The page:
A Harvard epidemiologist calls a global COVID-19 pandemic ‘likely’ while CDC doctors say they are bracing for it to spread beyond the current 15 cases in the US

Coronavirus death toll mounts in China as U.S. braces for long fight
Coronavirus death toll mounts in China as U.S. braces for long fight

Harvard epidemiologist Marc Lipsitch told The Wall Street Journal that “it’s likely we’ll see a global pandemic” of coronavirus, with 40 to 70 percent of the world’s population likely to be infected this year.

“What proportion of those will be symptomatic, I can’t give a good number,” added Lipsitch, who is the Director of the Center for Communicable Disease Dynamics at the Harvard T.H. Chan School of Public Health.

Two other experts have recently given similar estimates.

Ira Longini, a biostatistician and adviser to the World Health Organization, has predicted that two-thirds of the global population may eventually contract COVID-19.

Prof Gabriel Leung, the chair of public health medicine at Hong Kong University, says if the transmission estimate of 2.5 additional people for each infected rate is accurate, that would result in an “attack rate” that would affect 60 to 80 percent of the world’s population.

The Centers for Disease Control and Prevention (CDC) has already said that it is preparing for the coronavirus to have a greater impact in the U.S. than the 15 confirmed cases currently.

In an interview with CNN on Feb. 13, Robert Redfield, director of the Centers for Disease Control and Prevention (CDC), said, “Right now we’re in an aggressive containment mode.” He added that “this virus is probably with us beyond this season, beyond this year, and I think eventually the virus will find a foothold and we will get community-based transmission.”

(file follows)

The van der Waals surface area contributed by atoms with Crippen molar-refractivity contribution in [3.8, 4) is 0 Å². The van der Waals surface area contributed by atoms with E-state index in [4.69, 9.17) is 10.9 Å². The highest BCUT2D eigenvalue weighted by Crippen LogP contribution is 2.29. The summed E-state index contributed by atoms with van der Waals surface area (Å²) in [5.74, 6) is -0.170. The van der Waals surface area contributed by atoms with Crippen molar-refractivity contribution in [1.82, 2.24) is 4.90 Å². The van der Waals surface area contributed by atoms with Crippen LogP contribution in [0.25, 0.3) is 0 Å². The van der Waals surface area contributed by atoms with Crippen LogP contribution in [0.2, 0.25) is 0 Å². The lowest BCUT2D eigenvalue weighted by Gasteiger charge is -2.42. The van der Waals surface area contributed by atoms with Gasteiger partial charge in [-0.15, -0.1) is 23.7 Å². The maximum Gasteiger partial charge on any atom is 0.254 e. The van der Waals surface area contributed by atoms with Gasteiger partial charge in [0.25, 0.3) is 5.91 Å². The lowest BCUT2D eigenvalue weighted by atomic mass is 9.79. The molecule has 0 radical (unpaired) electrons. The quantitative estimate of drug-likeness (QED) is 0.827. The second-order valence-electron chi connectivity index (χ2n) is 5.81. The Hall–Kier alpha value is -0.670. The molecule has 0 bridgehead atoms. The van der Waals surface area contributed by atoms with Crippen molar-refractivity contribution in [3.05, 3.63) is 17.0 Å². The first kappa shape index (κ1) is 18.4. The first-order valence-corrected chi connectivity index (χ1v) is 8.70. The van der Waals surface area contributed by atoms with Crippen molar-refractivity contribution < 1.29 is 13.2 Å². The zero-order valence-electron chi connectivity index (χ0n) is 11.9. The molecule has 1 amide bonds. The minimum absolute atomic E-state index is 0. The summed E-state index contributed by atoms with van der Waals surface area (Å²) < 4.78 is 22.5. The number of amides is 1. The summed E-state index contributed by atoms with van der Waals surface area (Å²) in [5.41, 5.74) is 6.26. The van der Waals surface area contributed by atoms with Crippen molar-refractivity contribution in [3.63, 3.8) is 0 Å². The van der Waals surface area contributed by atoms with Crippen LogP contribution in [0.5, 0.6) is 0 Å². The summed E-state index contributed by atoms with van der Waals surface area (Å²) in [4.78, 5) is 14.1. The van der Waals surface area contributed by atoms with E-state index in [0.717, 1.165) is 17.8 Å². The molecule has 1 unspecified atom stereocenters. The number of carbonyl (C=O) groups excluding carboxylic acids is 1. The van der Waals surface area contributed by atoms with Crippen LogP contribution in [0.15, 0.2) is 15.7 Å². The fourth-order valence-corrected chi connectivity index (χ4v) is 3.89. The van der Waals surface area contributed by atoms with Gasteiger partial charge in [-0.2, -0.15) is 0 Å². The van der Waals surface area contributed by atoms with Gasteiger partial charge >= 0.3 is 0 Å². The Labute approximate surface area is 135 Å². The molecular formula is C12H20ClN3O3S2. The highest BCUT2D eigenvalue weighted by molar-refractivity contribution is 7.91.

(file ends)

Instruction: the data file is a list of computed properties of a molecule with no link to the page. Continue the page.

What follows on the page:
Dr. Nancy Messonnier, the director of the CDC’s National Center for Immunization and Respiratory Diseases, recently confirmed that the CDC is taking steps to prepare for the coronavirus to “take a foothold in the U.S.”

Along with communicating with health care facilities and resources, Messonnier says that the CDC is in constant talks with the medical supplies manufacturers, distributors and other health care partners to ensure there are plenty of preventative devices like masks and gloves available in the U.S. in the event of a larger outbreak.

Some of these partners have reported higher demand for N95 face masks and respirators.

She also took the time to explain the CDC’s recommended use of any preventative supplies, especially face masks. Because the virus isn’t spreading through the community in the U.S., Messonnier only advises using face masks if “you are sick or under investigation and not hospitalized,” before one enters a health care provider’s office, or when caring for a potential infected patient.

When alone and at home, however, Messonnier says that people do not need to wear a mask.

She also confirmed that 195 people from Wuhan have completed the 14 day quarantine and left the March Air Reserve Base to be self-monitored with the help of state and local health authorities.

Additionally, amid reports of poor treatment of quarantined individuals and the military staff tending to them, Messonnier stated that the individuals discharged “pose no health threat to their surrounding communities or the community they will return to.”

After the CDC confirmed that a lab error led to the accidental discharge of an infected patient from a San Diego hospital, Messionnier told reporters that the CDC and other health officials are adding “additional quality controls” to keep patients organized.

Alexandra Kelley is a reporter in Washington DC. She writes for The Hill and Inverse. Connect with Alexandra via @thehill @changingamerica fmrly @inversedotcom.



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